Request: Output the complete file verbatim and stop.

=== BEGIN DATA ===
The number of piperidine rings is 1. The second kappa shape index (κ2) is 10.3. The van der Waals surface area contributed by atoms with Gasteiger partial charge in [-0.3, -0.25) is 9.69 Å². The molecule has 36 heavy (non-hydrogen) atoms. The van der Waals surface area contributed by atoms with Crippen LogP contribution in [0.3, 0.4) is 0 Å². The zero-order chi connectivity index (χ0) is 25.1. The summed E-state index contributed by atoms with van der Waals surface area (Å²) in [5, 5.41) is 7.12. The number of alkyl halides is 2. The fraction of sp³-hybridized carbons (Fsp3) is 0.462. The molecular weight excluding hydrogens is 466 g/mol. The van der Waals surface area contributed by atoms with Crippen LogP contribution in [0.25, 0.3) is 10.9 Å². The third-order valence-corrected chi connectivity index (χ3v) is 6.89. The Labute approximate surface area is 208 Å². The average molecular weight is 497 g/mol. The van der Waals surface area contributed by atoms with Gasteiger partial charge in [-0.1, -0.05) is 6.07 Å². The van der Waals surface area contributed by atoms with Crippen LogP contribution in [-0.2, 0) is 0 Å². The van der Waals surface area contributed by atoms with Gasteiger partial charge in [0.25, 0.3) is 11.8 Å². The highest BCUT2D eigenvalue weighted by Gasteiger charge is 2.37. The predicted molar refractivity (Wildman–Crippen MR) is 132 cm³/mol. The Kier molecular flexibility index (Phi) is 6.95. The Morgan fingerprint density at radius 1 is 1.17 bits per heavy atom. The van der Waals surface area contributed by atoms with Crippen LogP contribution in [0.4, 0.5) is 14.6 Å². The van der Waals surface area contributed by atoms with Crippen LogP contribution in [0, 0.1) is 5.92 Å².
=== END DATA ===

The number of piperidine rings is 1. The second kappa shape index (κ2) is 10.3. The van der Waals surface area contributed by atoms with Gasteiger partial charge in [-0.3, -0.25) is 9.69 Å². The molecule has 36 heavy (non-hydrogen) atoms. The van der Waals surface area contributed by atoms with Crippen LogP contribution in [0.3, 0.4) is 0 Å². The zero-order chi connectivity index (χ0) is 25.1. The summed E-state index contributed by atoms with van der Waals surface area (Å²) in [5, 5.41) is 7.12. The number of alkyl halides is 2. The fraction of sp³-hybridized carbons (Fsp3) is 0.462. The molecular weight excluding hydrogens is 466 g/mol. The van der Waals surface area contributed by atoms with Crippen LogP contribution in [0.25, 0.3) is 10.9 Å². The third-order valence-corrected chi connectivity index (χ3v) is 6.89. The Labute approximate surface area is 208 Å². The average molecular weight is 497 g/mol. The van der Waals surface area contributed by atoms with Gasteiger partial charge in [-0.1, -0.05) is 6.07 Å². The van der Waals surface area contributed by atoms with Crippen LogP contribution in [-0.2, 0) is 0 Å². The van der Waals surface area contributed by atoms with Gasteiger partial charge in [0.25, 0.3) is 11.8 Å². The highest BCUT2D eigenvalue weighted by Gasteiger charge is 2.37. The predicted molar refractivity (Wildman–Crippen MR) is 132 cm³/mol. The Kier molecular flexibility index (Phi) is 6.95. The Morgan fingerprint density at radius 1 is 1.17 bits per heavy atom. The van der Waals surface area contributed by atoms with Crippen LogP contribution in [0.4, 0.5) is 14.6 Å². The van der Waals surface area contributed by atoms with Crippen LogP contribution in [0, 0.1) is 5.92 Å².